The double decker bus tours are expensive, move slowly due to traffic, and are one of the worst ways to see NYC since it takes you only to the most popular attractions (are you noticing a theme with this list of tourist traps yet?). Even if you’re only in the city for a few days, it’s so much better to explore only a few areas of the city on foot than it is to see most of lower Manhattan on a bus. My advice? Take a walking tour. Pop into coffee shops and ask the barista for directions. Jot down a list of places you want to visit and eateries you’re dying to try, and take your sweet time in each neighborhood. Each neighborhood in NYC is so different — I didn’t fully comprehend that until I moved here, but it’s so true! And the only way you’ll get a good feel for the city is if you go off the beaten path and see it your way rather than perched atop a bus moving at a snail’s pace.
Take a Statue of Liberty boat tour
Fun fact: the Statue of Liberty looks the exact same, no matter if you’re on a boat 50 feet away from it or looking at it from Battery Park. The boat tours that take you around the Statue of Liberty are overpriced, and the guides are hard to hear over the roar of the boat’s engines and the slapping of water against the boat. If you’re truly interested in learning about the history of the Statue of Liberty and the key role Ellis Island played in shaping New York City as we know it today, do a quick Google search ahead of time and read up on it yourself. Then take the Staten Island Ferry from southern Manhattan — the ferry is free of charge and takes you right past the Statue of Liberty.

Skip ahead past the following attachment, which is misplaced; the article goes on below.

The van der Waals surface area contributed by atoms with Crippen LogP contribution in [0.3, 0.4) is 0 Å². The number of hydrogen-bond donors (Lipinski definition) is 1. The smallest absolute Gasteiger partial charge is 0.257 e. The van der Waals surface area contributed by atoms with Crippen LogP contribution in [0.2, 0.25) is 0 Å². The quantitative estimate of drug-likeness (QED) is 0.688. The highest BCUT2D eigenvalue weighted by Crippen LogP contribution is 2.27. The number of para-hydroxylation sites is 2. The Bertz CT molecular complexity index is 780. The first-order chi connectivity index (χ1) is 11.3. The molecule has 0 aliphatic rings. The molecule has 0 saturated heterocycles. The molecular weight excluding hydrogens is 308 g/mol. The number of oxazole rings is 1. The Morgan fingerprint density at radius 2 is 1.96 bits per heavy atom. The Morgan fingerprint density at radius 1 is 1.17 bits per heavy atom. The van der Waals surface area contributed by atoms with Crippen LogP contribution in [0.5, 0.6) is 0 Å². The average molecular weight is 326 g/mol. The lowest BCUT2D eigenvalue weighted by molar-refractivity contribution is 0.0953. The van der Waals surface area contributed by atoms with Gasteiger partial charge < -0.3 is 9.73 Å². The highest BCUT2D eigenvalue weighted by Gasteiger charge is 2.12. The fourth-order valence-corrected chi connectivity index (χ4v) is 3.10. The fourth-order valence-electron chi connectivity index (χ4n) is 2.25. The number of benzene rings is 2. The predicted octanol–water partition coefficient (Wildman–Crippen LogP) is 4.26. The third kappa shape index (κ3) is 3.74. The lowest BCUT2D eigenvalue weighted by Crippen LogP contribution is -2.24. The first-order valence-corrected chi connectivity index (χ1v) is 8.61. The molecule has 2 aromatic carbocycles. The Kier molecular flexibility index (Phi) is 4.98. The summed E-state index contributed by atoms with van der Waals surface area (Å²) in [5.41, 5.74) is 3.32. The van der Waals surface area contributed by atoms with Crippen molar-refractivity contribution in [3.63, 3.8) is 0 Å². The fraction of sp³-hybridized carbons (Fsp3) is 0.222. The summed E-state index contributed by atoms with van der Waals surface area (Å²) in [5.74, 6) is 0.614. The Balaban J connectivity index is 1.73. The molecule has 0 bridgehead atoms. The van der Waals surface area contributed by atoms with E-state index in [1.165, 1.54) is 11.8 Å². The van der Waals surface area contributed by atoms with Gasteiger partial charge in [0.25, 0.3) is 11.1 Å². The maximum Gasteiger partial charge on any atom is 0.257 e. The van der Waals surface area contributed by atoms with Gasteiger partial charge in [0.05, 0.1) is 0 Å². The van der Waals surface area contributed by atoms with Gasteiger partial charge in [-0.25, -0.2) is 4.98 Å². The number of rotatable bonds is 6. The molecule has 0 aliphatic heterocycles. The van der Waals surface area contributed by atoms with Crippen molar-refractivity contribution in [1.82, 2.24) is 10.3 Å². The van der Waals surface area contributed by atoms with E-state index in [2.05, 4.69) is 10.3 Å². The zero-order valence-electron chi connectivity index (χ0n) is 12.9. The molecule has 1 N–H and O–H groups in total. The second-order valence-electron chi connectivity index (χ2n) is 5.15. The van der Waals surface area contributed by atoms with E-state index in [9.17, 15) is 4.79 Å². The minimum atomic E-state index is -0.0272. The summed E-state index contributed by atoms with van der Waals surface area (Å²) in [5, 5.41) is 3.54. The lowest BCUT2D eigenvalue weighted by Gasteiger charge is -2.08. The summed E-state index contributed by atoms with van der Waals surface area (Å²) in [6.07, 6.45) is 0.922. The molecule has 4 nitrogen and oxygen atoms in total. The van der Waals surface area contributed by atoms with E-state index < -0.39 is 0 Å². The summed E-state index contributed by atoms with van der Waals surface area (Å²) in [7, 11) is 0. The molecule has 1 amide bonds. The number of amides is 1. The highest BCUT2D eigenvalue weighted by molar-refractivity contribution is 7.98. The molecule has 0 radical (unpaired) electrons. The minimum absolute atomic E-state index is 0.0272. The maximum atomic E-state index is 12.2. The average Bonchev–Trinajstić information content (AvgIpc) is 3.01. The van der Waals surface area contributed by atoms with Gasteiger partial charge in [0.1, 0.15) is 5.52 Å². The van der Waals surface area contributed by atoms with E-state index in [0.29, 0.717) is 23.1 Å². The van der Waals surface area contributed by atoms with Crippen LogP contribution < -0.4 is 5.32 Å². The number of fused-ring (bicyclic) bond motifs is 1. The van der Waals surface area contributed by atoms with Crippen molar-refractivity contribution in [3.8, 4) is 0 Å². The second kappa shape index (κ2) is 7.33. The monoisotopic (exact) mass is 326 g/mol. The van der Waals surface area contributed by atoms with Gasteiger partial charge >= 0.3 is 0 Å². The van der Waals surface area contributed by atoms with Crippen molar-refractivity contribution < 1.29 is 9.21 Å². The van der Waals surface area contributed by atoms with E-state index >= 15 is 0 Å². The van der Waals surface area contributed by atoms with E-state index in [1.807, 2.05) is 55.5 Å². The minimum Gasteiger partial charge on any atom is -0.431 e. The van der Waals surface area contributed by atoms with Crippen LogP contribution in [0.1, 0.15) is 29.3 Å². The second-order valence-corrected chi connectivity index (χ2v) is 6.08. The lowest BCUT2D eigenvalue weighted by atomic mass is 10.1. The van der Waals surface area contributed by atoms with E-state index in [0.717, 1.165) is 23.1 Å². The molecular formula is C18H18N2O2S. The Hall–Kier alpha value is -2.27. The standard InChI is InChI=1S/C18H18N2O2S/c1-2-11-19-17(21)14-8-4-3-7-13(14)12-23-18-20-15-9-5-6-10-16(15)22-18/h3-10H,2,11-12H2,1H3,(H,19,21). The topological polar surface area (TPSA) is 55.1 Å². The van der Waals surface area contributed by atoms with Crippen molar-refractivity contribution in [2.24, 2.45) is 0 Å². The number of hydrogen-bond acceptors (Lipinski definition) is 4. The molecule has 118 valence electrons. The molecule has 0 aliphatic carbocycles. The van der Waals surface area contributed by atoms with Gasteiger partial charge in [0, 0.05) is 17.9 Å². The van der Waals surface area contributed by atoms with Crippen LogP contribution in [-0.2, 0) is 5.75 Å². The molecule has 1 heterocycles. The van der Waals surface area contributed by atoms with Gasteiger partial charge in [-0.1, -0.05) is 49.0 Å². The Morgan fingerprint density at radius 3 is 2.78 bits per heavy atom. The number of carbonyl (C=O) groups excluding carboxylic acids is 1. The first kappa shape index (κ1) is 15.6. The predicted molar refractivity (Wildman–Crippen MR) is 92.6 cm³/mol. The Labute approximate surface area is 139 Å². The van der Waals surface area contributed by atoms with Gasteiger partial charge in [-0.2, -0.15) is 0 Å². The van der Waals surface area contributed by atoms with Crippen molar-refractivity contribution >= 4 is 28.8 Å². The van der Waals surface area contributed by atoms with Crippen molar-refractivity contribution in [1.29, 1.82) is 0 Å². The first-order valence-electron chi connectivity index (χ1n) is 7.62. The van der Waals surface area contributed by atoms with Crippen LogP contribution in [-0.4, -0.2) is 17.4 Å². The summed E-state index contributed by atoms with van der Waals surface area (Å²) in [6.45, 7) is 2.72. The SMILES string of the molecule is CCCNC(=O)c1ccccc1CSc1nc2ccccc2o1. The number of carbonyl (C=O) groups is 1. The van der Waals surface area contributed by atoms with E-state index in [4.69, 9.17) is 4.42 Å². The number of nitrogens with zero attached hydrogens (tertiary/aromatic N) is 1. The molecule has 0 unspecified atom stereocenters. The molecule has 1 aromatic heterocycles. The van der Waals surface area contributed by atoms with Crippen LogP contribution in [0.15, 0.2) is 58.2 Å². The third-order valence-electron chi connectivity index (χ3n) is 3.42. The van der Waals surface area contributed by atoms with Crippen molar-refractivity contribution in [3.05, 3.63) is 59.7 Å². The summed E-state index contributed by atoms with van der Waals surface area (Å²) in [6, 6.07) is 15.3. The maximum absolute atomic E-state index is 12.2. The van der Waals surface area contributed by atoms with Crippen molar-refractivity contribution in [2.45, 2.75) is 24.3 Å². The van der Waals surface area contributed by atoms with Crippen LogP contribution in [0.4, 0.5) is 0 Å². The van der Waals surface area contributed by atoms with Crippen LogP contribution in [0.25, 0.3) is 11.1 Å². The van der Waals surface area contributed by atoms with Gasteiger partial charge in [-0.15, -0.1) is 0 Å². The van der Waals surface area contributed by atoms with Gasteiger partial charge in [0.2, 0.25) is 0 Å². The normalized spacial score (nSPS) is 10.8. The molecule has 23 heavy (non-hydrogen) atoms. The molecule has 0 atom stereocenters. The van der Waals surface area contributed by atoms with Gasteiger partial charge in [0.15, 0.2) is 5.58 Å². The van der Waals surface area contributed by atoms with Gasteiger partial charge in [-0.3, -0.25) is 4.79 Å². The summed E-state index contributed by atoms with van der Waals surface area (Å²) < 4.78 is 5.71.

Buy Chinatown knockoffs
I have mixed feelings about Chinatown. Yes, it’s touristy, and yes, there are some overpriced restaurants. But there are also a lot of hole in the wall, budget-friendly shops that sell amazing dim sum and authentic Chinese food. My beef with Chinatown is that designer knockoffs are sold in every stand. You need to be careful to avoid those knockoff purses, watches, etc because it’s easy to get scammed (sellers will always try to haggle with you, so be prepared for that). And if they ask if you want to see higher end knockoffs and you say yes, they’ll take you into a back room and close the door, with the understanding that you have to purchase something in order to be let back out. My mom and I fell for this trap once, and it made me really nervous.
Tell me: What’s the biggest tourist trap you’ve experienced while traveling? Mine has to be Juliet’s house in Verona, Italy. Why did I pay for that? She wasn’t even a real person!
More NYC posts you’ll love:
- 15 Key Things to Know Before Visiting NYC
- The Best NYC Souvenirs to Buy (That Aren’t an ‘I Heart NY’ Shirt)
- The 15 Best Free Things to Do in NYC
- How to Score Last-Minute Broadway Tickets for Cheap
- 17 Tourist Mistakes to Avoid When Visiting NYC